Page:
DIE Director Prof. Dr. Anna-Katharina Hornidge and DIE Deputy Director Prof. Dr. Imme Scholz took part in panels at the Summit of the German Committee for Sustainability Research in Future Earth.
From 8-9 July 2021, various departments and international scientists* came together at the Summit of the German Committee for Sustainability Research in Future Earth (DKN) to exchange ideas in a virtual setting on this year’s theme „German Sustainablity Science Summit 2021“. The DKN is an independent scientific advisory body funded by the German Research Foundation (DFG). Besides the chairperson Prof. Dr. Daniela Jacob, Prof. Dr. Imme Scholz is one of the nine members of the DKN, who are appointed by the DFG for three years (current term of office from 2019-2021).
The DKN focuses on sustainable development within the German and international society. It represents an exchange and networking platform for the scientific community. In the annual DKN Summit, latest scientific findings are presented and discussed; both between different groups of scientists and in debates with political actors.
The German Development Institute / Deutsches Institut für Entwicklungspolitik (DIE) participated in a number of panels at this year’s DKN Summit, being represented by DIE Director Prof. Dr. Anna-Katharina Hornidge and Deputy Director Prof. Dr. Imme Scholz. First, SDSN Germany held the panel „Science as a Transformative Lever for Sustainable Development – Science Policy as a Game Changer“, hosted by Dr. Sabrina Schulz and Prof. Dr. Anna-Katharina Hornidge. In addition to Prof. Hornidge’s impulse, Prof. Jacqueline McGlade (Professor of „Natural Prosperity, Sustainable Development and Knowledge Systems“ at the Institute for Global Prosperity, UCL, London), R. Andreas Kraemer (Founder and Director Emeritus of Ecologic Institute, Berlin) as well as Dr. Steffi Ober (Initiator and Co-spokesperson of the project „Forschungswende“) contributed insights on their perspectives. The panelists emphasised the indispensability of scientific advice for future-oriented, sustainable policy-making. This requires both, an active advisory service from the scientific community and a willingness on the part of policymakers to accept scientific findings and integrate them into day-to-day political decisions.
Second, Prof. Dr. Hornidge organised the panel „Science Narratives in Policy Advice – for exploring the coastal/marine science-society-policy nexus“, together with Beatrice Dippel (DIE) and Dr. Sebastian Ferse (Executive Director, Future Earth Coast). Four panelists reflected on the collaboration between science and policy in the field of sustainable ocean management: Dr. Jacqueline Uku (WIOMSA), Dr. Michael Siebert (GIZ), Ilka Wagner (BMU) and Prof. Dr. Martin Visbeck (GEOMAR). Participants agreed that an increasingly uncertain time, in which social inequalities are growing and the world faces a rapidly changing global climate, that these developments require a shared vision for a sustainable future – a perspective that goes beyond the current guidelines of the 2030 Agenda. The co-construction of diverse and positive ideas based on empirically grounded scenarios can only work through transformative, sustainable approaches and a dialogue between global and locally grounded narratives. In this regard, the momentum of the UN Decade of Marine Science is a promising opportunity.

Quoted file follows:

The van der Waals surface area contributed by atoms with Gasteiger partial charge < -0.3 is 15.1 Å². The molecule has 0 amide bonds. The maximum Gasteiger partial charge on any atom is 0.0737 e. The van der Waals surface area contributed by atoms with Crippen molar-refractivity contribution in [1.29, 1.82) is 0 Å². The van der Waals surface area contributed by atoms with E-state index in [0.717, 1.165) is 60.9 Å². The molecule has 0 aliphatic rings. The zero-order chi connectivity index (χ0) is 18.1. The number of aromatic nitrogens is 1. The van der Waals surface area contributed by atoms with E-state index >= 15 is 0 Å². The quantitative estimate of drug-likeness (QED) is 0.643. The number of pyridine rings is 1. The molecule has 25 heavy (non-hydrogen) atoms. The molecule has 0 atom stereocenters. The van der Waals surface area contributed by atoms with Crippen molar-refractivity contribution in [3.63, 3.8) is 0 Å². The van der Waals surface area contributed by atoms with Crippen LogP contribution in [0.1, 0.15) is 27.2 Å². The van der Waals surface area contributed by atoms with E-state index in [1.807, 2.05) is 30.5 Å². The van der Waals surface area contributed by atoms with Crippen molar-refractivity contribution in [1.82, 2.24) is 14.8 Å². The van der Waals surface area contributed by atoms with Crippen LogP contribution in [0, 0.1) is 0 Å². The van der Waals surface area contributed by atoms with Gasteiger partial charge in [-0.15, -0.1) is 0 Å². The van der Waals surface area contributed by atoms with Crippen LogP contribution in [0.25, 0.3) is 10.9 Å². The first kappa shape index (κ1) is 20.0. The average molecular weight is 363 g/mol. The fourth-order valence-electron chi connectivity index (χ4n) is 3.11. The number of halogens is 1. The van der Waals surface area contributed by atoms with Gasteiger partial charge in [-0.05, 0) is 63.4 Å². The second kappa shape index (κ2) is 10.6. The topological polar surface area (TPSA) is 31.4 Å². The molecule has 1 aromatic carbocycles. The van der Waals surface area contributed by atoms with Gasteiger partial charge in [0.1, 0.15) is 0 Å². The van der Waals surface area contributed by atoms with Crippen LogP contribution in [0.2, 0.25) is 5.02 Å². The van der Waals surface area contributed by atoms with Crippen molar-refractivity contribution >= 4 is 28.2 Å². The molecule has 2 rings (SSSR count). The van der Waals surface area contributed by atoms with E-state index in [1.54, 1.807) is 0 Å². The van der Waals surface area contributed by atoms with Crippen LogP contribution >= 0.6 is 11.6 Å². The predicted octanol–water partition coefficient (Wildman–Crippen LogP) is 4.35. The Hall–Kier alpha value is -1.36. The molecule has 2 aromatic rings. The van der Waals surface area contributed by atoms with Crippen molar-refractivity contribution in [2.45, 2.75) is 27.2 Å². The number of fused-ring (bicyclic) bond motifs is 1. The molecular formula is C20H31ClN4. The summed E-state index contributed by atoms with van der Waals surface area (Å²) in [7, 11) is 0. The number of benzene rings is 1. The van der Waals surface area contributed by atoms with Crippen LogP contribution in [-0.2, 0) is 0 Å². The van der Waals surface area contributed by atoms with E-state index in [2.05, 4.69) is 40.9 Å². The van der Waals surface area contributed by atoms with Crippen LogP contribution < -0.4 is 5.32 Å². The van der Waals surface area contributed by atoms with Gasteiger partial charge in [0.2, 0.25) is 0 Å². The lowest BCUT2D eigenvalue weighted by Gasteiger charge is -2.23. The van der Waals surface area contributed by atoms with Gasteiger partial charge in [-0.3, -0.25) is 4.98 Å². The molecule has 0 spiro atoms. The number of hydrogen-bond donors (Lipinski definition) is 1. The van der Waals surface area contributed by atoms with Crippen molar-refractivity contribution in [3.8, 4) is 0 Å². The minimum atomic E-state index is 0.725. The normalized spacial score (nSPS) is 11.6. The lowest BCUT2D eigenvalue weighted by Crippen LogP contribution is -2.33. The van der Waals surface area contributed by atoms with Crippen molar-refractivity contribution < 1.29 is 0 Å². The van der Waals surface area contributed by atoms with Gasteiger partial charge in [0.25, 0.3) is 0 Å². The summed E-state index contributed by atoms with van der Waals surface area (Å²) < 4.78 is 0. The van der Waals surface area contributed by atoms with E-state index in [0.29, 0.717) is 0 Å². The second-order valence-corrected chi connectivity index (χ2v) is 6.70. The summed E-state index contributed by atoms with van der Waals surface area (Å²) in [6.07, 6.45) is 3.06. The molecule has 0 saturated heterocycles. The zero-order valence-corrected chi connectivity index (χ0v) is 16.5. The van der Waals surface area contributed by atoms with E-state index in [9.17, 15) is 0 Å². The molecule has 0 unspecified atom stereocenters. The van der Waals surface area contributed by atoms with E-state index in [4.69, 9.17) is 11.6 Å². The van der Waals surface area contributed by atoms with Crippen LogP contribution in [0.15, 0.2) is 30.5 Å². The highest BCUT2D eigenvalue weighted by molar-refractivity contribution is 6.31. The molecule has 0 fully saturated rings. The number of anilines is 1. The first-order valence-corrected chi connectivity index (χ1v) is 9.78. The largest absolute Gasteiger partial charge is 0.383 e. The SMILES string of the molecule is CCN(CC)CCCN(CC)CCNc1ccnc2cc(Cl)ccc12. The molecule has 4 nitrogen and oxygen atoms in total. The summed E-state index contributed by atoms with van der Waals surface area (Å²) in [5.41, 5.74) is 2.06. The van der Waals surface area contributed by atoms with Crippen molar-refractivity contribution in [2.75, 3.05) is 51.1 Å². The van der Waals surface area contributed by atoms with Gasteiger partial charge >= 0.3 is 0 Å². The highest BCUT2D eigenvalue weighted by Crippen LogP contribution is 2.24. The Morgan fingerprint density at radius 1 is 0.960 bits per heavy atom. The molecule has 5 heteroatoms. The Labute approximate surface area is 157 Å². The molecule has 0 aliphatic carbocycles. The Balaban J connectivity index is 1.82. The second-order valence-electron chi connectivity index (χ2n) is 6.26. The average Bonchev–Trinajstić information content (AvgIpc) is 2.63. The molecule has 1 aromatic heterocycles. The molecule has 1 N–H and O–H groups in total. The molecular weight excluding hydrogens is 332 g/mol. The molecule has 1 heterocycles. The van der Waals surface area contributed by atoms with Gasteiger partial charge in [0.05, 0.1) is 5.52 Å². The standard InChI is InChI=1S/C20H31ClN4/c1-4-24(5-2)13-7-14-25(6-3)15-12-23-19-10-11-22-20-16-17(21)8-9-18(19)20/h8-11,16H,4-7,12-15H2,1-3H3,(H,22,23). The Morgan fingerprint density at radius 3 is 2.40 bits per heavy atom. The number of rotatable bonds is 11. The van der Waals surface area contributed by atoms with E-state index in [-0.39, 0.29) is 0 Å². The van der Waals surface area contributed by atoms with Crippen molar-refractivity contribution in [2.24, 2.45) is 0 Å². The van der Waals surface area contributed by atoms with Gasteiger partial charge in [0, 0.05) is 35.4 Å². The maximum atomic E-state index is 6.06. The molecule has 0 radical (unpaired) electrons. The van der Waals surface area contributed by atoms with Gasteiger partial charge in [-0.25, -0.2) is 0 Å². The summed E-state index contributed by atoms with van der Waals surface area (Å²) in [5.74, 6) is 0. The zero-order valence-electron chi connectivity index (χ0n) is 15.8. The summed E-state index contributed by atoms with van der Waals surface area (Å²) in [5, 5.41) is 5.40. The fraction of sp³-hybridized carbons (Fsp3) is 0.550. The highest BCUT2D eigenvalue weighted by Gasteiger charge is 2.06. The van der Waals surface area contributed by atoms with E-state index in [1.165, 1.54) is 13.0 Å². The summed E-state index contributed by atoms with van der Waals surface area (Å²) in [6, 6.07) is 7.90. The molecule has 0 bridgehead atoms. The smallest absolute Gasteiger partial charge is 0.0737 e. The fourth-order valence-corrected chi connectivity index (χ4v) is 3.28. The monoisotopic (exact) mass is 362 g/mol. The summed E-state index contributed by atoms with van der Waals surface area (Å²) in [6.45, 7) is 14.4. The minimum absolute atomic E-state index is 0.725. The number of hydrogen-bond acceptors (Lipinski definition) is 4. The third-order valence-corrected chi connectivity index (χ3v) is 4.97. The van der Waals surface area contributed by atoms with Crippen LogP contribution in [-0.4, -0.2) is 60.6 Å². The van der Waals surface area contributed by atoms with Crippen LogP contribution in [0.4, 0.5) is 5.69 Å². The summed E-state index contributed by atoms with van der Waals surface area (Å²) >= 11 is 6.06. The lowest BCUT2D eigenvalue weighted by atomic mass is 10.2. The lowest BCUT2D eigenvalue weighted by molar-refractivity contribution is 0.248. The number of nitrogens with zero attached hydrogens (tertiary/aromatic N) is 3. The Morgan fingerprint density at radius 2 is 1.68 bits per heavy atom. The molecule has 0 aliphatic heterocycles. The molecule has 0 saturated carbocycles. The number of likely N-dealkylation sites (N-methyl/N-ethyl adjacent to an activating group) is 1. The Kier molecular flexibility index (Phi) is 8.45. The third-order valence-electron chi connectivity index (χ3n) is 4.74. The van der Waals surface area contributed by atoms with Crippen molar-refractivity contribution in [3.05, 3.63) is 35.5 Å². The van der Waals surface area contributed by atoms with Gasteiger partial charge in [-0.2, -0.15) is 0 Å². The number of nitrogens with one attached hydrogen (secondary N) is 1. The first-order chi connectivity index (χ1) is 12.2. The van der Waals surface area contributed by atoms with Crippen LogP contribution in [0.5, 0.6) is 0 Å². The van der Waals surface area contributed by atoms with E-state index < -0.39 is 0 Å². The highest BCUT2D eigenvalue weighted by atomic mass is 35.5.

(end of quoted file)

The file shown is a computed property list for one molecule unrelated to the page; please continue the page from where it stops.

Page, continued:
Prof. Dr. Imme Scholz also hosted one panel at the DKN Summit, titled „Normativity in Sustainablity Research“, which was attended by Prof. Dr. Konrad Ott (Christian-Albrechts-Universität zu Kiel, CAU) and Prof. Dr. Martin Quaas (German Centre for Integrative Biodiversity Research, iDIV). Discussants were Prof. Dr. Melissa Leach (IDS), Dr. Jana Zscheicschler (ZALF) and Prof. Dr. Raphael Ziegler (HEC Montreal).
The 2021 DKN Summit concluded with a panel on „Perspectives of International Sustainability Science“, organised by DKN Chair Prof. Dr. Daniela Jacob. Scientists such as Dr. Faten Bahar (University of Carthage) and Prof. Dr. Johan Rockström (PIK Potsdam), Prof. Dr. Konrad Ott (CAU Kiel); Prof. Dr. Peter Schlosser (Arizona State University), Prof. Dr. Martin Visbeck (GEOMAR), and Prof. Dr. Anna-Katharina Hornidge reflected on the discussions of the Summit and pointed out several conclusions for the further development of the field of sustainability research. The panellists emphasised the urgency of this particular research field and the transformation of the science system as a whole. Science must overcome the idea of being a motor for linear growth as it is still the case today in influential approaches inspired by modernisation theory. Instead, science should see itself as a motor of circular, ecologically and socially sustainable prosperity. This ‘great transformation of science’, however, would not merely occur in science alone, but would be embedded as an integral part of the great transformation towards sustainability of social and economic systems. Sustainability research must further expand the developments already made in the direction of transformative science, also with regard to the intersection of science, society, private sector and politics. This requires appropriate funding structures and incentive mechanisms, especially for young scientists who are still mainly socialized into purely disciplinary logics.